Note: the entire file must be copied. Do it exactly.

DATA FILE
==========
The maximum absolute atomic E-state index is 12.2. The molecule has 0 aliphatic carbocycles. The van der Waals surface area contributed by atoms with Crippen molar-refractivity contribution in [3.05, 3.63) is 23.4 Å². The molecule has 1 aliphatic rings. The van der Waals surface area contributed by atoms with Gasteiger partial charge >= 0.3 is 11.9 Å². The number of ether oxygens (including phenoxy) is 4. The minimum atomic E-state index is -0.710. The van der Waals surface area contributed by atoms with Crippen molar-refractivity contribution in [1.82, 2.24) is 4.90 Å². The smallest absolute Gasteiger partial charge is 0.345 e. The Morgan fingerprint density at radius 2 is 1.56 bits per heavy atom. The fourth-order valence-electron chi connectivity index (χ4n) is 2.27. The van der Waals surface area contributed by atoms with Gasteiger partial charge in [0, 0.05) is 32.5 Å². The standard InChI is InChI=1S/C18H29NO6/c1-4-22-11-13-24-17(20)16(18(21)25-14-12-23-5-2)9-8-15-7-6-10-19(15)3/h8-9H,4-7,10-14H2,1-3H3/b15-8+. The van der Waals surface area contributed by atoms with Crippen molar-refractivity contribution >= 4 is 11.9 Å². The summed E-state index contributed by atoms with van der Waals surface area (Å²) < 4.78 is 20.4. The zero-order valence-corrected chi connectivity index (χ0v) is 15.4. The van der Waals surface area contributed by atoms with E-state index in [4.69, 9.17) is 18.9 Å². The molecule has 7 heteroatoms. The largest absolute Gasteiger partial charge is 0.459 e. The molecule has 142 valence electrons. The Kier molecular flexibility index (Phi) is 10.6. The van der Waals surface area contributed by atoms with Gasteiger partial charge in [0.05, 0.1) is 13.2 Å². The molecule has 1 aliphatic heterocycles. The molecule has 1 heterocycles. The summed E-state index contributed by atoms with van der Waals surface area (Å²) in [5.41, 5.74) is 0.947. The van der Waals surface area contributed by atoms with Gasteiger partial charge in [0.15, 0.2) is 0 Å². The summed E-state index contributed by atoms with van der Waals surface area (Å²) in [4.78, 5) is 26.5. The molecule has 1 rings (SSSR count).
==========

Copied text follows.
The maximum absolute atomic E-state index is 12.2. The molecule has 0 aliphatic carbocycles. The van der Waals surface area contributed by atoms with Crippen molar-refractivity contribution in [3.05, 3.63) is 23.4 Å². The molecule has 1 aliphatic rings. The van der Waals surface area contributed by atoms with Gasteiger partial charge >= 0.3 is 11.9 Å². The number of ether oxygens (including phenoxy) is 4. The minimum atomic E-state index is -0.710. The van der Waals surface area contributed by atoms with Crippen molar-refractivity contribution in [1.82, 2.24) is 4.90 Å². The smallest absolute Gasteiger partial charge is 0.345 e. The Morgan fingerprint density at radius 2 is 1.56 bits per heavy atom. The fourth-order valence-electron chi connectivity index (χ4n) is 2.27. The van der Waals surface area contributed by atoms with Gasteiger partial charge in [0, 0.05) is 32.5 Å². The standard InChI is InChI=1S/C18H29NO6/c1-4-22-11-13-24-17(20)16(18(21)25-14-12-23-5-2)9-8-15-7-6-10-19(15)3/h8-9H,4-7,10-14H2,1-3H3/b15-8+. The van der Waals surface area contributed by atoms with Crippen molar-refractivity contribution >= 4 is 11.9 Å². The summed E-state index contributed by atoms with van der Waals surface area (Å²) < 4.78 is 20.4. The zero-order valence-corrected chi connectivity index (χ0v) is 15.4. The van der Waals surface area contributed by atoms with E-state index in [4.69, 9.17) is 18.9 Å². The molecule has 7 heteroatoms. The largest absolute Gasteiger partial charge is 0.459 e. The molecule has 142 valence electrons. The Kier molecular flexibility index (Phi) is 10.6. The van der Waals surface area contributed by atoms with Gasteiger partial charge in [0.05, 0.1) is 13.2 Å². The molecule has 1 aliphatic heterocycles. The molecule has 1 heterocycles. The summed E-state index contributed by atoms with van der Waals surface area (Å²) in [5.41, 5.74) is 0.947. The van der Waals surface area contributed by atoms with Gasteiger partial charge in [0.15, 0.2) is 0 Å². The summed E-state index contributed by atoms with van der Waals surface area (Å²) in [4.78, 5) is 26.5. The molecule has 1 rings (SSSR count).